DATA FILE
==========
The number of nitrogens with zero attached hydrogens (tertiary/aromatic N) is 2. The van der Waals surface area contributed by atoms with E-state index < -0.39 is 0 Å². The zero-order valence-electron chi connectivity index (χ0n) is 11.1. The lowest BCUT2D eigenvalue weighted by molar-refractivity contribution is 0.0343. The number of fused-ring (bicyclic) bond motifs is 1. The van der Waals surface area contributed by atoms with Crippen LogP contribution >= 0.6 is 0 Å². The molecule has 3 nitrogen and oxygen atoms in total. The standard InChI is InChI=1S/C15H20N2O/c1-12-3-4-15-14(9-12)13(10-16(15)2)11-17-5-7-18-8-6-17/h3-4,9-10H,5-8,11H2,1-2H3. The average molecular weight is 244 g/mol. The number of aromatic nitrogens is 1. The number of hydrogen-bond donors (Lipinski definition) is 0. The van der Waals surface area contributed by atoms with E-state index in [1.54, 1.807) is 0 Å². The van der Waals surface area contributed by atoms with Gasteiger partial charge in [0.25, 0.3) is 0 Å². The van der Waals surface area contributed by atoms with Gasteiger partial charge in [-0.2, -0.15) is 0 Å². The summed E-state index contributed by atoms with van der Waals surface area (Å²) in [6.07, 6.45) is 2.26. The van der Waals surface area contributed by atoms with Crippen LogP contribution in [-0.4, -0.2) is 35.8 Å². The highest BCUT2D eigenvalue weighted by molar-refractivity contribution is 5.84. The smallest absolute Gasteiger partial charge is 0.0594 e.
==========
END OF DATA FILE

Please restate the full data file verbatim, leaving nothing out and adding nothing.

The number of nitrogens with zero attached hydrogens (tertiary/aromatic N) is 2. The van der Waals surface area contributed by atoms with E-state index < -0.39 is 0 Å². The zero-order valence-electron chi connectivity index (χ0n) is 11.1. The lowest BCUT2D eigenvalue weighted by molar-refractivity contribution is 0.0343. The number of fused-ring (bicyclic) bond motifs is 1. The van der Waals surface area contributed by atoms with Crippen LogP contribution >= 0.6 is 0 Å². The molecule has 3 nitrogen and oxygen atoms in total. The standard InChI is InChI=1S/C15H20N2O/c1-12-3-4-15-14(9-12)13(10-16(15)2)11-17-5-7-18-8-6-17/h3-4,9-10H,5-8,11H2,1-2H3. The average molecular weight is 244 g/mol. The number of aromatic nitrogens is 1. The number of hydrogen-bond donors (Lipinski definition) is 0. The van der Waals surface area contributed by atoms with E-state index in [1.54, 1.807) is 0 Å². The van der Waals surface area contributed by atoms with Gasteiger partial charge in [0.25, 0.3) is 0 Å². The van der Waals surface area contributed by atoms with Gasteiger partial charge in [-0.2, -0.15) is 0 Å². The summed E-state index contributed by atoms with van der Waals surface area (Å²) in [6.07, 6.45) is 2.26. The van der Waals surface area contributed by atoms with Crippen LogP contribution in [-0.4, -0.2) is 35.8 Å². The highest BCUT2D eigenvalue weighted by molar-refractivity contribution is 5.84. The smallest absolute Gasteiger partial charge is 0.0594 e.